In a split decision (3-2-4) the Supreme Court of Canada (SCC) upheld the Genetic Non-Discrimination Act, a federal law designed to protect personal information and prevent genetic discrimination.
A majority at the SCC found that genetic privacy is part of core biographical information and as such, its protection is a valid criminal law objective.
Until the advent of advanced genomic research, little was known about why some individuals seemed cursed with debilitating diseases and conditions. However, today, we can often read in a person's genetic profile the probability of developing or passing on genetic traits.
As genetic traits were increasing shown to play an important, if not a determining role in the development of certain diseases, reports from medical experts and researchers indicated that a growing number of Canadians hesitated or refused to have their genetic profile established in the absence of protection against genetic discrimination; they feared loss of insurance, employment and social opportunities.
At the same time, the evidence of links between genetic makeup and response to medical treatment was increasingly clear. Personalized medicine, which determines necessary curative approaches according to the characteristics of each patient, has become recognized as an important key to successful treatment outcomes.
According to expert testimony in Parliament, by 2015, many Canadians felt unable to avail themselves of testing for their genetic profiles because of apprehensions of negative repercussions for themselves or their children. Various support groups for these persons, groups representing families with serious genetically-linked disorders as well as scientists and medical researchers called for the federal government to enact legislation to correct this situation.
The Sinuous Path of the Genetic Non-Discrimination Act
So, the federal government passed the Genetic Non-Discrimination Act in 2017, despite the fact that the federal Minister of Justice stated he thought it rather to be of provincial jurisdiction and that the courts would be the ultimate arbitrator of its constitutionality.
As previously discussed, the law, which is relatively short, does three things: (1) it amends the Canada Labour Code to protect employees from obligatory genetic testing; (2) it adds genetic discrimination to the prohibited grounds of the Canadian Human Rights Act; and (3) it creates new Criminal Code offences for anyone who requires a person to: (i) undergo a genetic test; or (ii) provide the results of an already existing genetic test as a condition of receiving goods or services or of entering into a contract.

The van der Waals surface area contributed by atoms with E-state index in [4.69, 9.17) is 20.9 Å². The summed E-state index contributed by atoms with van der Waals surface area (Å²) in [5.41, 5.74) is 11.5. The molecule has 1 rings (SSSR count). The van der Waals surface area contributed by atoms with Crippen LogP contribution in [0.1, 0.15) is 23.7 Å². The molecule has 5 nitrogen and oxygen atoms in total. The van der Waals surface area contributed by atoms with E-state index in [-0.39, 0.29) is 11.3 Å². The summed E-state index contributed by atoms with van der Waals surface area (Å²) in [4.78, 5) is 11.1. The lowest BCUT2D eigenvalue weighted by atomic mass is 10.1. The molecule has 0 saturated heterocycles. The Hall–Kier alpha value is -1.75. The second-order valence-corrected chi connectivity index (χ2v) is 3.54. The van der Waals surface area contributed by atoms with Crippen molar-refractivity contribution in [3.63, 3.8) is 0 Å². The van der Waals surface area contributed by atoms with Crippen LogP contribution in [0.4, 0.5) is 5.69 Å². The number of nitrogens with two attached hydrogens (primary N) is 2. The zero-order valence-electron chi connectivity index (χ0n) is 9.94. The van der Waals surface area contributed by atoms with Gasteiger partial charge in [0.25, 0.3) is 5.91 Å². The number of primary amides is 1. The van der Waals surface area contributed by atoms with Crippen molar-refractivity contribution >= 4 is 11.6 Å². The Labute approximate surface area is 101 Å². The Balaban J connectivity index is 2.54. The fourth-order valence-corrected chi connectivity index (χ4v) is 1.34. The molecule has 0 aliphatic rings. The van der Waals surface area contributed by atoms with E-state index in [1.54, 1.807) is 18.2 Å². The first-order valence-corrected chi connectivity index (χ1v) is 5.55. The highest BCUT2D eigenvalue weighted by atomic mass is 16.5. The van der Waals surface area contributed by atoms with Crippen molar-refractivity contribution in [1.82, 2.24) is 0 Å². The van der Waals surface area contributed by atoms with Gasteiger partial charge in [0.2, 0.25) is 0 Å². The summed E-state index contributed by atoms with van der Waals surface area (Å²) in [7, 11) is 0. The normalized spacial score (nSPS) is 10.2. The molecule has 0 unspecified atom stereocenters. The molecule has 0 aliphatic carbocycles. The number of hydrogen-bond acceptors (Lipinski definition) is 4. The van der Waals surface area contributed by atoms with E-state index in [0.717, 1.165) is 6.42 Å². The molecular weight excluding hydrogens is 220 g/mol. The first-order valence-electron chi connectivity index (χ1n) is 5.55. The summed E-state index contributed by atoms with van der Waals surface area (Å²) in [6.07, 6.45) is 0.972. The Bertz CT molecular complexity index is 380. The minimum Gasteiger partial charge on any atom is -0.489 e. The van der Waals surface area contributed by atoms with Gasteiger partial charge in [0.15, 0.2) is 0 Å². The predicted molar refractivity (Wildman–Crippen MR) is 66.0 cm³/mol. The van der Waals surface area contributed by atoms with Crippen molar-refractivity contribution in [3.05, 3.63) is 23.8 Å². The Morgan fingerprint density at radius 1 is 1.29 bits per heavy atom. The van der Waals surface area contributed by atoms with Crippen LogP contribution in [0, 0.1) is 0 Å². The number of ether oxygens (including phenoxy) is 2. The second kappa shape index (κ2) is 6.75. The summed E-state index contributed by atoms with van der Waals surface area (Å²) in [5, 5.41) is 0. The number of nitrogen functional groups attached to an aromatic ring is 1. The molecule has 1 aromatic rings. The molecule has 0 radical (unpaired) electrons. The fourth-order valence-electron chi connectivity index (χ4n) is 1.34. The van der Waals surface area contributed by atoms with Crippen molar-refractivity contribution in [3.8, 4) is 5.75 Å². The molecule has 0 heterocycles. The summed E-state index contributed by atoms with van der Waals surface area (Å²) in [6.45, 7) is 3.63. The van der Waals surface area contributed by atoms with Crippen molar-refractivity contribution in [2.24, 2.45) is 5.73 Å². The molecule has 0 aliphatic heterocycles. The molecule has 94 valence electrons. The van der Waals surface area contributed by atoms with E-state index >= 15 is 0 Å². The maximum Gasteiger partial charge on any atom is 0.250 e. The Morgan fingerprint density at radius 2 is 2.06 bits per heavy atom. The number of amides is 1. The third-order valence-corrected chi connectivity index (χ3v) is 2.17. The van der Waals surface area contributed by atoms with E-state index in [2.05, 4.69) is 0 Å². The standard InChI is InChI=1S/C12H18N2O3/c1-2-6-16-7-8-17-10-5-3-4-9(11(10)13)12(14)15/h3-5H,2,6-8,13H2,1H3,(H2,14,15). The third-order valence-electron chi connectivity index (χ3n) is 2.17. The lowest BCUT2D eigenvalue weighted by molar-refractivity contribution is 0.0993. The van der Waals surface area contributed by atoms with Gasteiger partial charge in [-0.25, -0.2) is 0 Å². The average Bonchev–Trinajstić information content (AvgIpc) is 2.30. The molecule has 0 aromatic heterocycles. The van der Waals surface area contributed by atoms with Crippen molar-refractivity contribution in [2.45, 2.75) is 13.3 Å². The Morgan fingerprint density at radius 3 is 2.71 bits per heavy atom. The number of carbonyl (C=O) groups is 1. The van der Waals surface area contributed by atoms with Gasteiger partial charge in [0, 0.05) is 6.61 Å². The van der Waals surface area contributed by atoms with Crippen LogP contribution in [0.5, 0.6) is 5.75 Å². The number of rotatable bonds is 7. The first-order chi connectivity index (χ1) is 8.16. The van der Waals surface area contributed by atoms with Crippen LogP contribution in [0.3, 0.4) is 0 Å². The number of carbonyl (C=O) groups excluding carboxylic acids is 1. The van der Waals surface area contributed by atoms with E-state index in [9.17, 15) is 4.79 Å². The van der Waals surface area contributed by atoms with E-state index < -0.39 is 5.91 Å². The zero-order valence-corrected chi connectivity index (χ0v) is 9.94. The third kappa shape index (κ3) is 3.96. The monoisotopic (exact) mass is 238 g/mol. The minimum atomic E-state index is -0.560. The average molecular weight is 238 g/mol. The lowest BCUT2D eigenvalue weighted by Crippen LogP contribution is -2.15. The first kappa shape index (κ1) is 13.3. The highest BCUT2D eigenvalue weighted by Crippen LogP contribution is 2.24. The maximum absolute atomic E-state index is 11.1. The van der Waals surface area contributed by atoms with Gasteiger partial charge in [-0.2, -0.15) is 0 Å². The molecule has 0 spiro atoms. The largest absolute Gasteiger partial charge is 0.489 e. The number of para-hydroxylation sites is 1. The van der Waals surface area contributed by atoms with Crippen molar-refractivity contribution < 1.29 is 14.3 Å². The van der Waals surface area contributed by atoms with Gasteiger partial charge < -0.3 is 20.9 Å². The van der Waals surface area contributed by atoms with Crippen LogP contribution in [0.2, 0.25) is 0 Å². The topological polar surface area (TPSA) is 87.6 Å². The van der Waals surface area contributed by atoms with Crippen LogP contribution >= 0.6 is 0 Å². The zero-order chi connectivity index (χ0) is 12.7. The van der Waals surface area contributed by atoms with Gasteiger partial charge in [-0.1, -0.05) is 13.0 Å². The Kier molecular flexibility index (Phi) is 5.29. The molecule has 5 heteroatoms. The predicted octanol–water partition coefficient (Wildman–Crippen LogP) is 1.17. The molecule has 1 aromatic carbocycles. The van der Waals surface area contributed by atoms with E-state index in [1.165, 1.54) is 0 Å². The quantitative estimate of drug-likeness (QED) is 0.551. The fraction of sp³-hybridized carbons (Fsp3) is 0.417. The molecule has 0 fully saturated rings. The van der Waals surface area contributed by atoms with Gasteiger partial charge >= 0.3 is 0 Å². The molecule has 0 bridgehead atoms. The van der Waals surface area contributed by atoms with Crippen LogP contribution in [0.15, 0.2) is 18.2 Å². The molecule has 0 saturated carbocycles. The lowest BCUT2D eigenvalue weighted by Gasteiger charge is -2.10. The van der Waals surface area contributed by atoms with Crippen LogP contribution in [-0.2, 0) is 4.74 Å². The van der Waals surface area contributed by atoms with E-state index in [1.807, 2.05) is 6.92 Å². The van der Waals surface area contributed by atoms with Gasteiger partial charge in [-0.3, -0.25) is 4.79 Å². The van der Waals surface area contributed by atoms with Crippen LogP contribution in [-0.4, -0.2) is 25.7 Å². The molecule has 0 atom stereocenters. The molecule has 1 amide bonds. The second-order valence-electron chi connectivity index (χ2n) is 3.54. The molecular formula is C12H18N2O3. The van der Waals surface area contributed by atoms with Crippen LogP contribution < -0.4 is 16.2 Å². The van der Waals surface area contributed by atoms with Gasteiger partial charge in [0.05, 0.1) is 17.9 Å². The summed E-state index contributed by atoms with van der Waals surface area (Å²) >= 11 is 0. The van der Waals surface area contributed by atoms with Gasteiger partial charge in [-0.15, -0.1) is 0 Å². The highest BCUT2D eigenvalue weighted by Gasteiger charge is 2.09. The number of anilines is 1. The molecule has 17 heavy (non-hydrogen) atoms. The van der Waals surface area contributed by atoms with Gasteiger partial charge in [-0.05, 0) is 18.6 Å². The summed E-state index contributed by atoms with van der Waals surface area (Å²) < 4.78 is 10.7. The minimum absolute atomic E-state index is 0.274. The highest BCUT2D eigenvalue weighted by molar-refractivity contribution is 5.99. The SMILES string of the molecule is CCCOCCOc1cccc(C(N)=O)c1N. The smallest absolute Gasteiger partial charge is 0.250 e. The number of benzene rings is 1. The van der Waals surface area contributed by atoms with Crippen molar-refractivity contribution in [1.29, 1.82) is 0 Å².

While amending the Labour Code and the Human Rights Act were not in question (both are clearly within federal jurisdiction), the sections treating genetic health-related issues as possible criminal offences were seen by many to be a possible overreach into provincial authority over property and civil rights and particularly, into contracts of insurance and employment.
Accordingly, the Government of Quebec referred the sections of the new law, which dealt with the Criminal Code provisions, to the Quebec Court of Appeal; arguing that it properly belonged to the provinces to legislate on this matter. The Court of Appeal agreed and found most of the law unconstitutional. But on July 10, 2020 the SCC reversed this decision; with a majority finding the law a valid exercise of federal power.
The Decision: Protection Against Genetic Discrimination as Part of Criminal Law
The majority (Justice Karakatsanis) upheld the law in finding that individuals have legitimate privacy, autonomy and dignity interests in their own genetic information. They held that forcing people to undergo genetic testing and to face the results is a clear threat to these values; that genetic identity is at the heart of a biographical core of information and its protection is warranted. Consequently, they concluded that the federal government is justified in using its criminal power to protect public health by removing disincentives to genetic testing.
A concurrent opinion (Justice Moldaver) reasoned that the criminal law was correctly used to protect public health; the means used is by prohibiting conduct that undermines the individual's control over their intimate information resulting from genetic testing and thus is within federal power.
However, the minority ( Justice Kasirer), who found that this initiative should be better left to the provinces as it dealt primarily with contracts and provision of goods and services, raised the question of how, in the future, as technology creates increasing challenges for the protection of privacy and autonomy, this may call into question the existing equilibrium between federal and provincial areas of responsibility.
While debates about the division of powers has been a constant of the Canadian confederation, the disagreement about how to qualify legislative initiatives that are a response to scientific knowledge suggests that there will be many more discussions about which level of government most properly responds to the new ethical challenges posed by technology.
As innovative technologies such as biometrics, facial and voice recognition, thermal detection, enhanced by powerful artificial intelligence become increasingly common-place in the lives of ordinary people, the choices of where and how to regulate them in Canada will need careful consideration.